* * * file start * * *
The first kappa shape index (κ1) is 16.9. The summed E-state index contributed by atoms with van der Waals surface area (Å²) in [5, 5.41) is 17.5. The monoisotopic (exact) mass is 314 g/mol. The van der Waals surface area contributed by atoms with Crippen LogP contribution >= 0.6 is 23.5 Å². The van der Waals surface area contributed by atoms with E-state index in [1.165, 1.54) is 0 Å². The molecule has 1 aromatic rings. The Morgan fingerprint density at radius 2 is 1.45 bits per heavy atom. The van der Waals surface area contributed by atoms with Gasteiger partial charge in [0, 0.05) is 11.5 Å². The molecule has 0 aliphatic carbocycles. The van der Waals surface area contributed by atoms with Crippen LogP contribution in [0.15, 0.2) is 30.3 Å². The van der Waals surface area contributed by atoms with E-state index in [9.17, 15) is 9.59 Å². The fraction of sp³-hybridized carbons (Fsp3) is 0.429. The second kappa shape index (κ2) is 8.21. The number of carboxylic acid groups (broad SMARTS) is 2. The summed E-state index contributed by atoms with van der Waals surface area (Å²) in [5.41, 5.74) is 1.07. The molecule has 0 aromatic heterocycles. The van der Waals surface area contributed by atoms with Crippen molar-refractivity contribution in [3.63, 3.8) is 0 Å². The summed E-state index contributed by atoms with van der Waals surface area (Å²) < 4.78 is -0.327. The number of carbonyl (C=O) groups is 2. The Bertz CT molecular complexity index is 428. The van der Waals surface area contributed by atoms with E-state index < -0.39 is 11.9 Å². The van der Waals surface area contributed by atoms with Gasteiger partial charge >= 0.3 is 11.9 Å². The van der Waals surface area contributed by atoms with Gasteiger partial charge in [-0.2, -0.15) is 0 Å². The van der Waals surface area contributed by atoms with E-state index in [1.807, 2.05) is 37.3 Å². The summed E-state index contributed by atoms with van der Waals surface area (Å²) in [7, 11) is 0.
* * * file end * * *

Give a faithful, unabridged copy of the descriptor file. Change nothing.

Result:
The first kappa shape index (κ1) is 16.9. The summed E-state index contributed by atoms with van der Waals surface area (Å²) in [5, 5.41) is 17.5. The monoisotopic (exact) mass is 314 g/mol. The van der Waals surface area contributed by atoms with Crippen LogP contribution >= 0.6 is 23.5 Å². The van der Waals surface area contributed by atoms with E-state index in [1.165, 1.54) is 0 Å². The molecule has 1 aromatic rings. The Morgan fingerprint density at radius 2 is 1.45 bits per heavy atom. The van der Waals surface area contributed by atoms with Gasteiger partial charge in [0, 0.05) is 11.5 Å². The molecule has 0 aliphatic carbocycles. The van der Waals surface area contributed by atoms with Crippen LogP contribution in [0.15, 0.2) is 30.3 Å². The van der Waals surface area contributed by atoms with E-state index in [9.17, 15) is 9.59 Å². The fraction of sp³-hybridized carbons (Fsp3) is 0.429. The second kappa shape index (κ2) is 8.21. The number of carboxylic acid groups (broad SMARTS) is 2. The summed E-state index contributed by atoms with van der Waals surface area (Å²) in [5.41, 5.74) is 1.07. The molecule has 0 aromatic heterocycles. The van der Waals surface area contributed by atoms with Crippen molar-refractivity contribution in [3.63, 3.8) is 0 Å². The summed E-state index contributed by atoms with van der Waals surface area (Å²) < 4.78 is -0.327. The number of carbonyl (C=O) groups is 2. The Bertz CT molecular complexity index is 428. The van der Waals surface area contributed by atoms with E-state index < -0.39 is 11.9 Å². The van der Waals surface area contributed by atoms with Gasteiger partial charge >= 0.3 is 11.9 Å². The van der Waals surface area contributed by atoms with Gasteiger partial charge in [-0.2, -0.15) is 0 Å². The van der Waals surface area contributed by atoms with E-state index in [1.807, 2.05) is 37.3 Å². The summed E-state index contributed by atoms with van der Waals surface area (Å²) in [7, 11) is 0.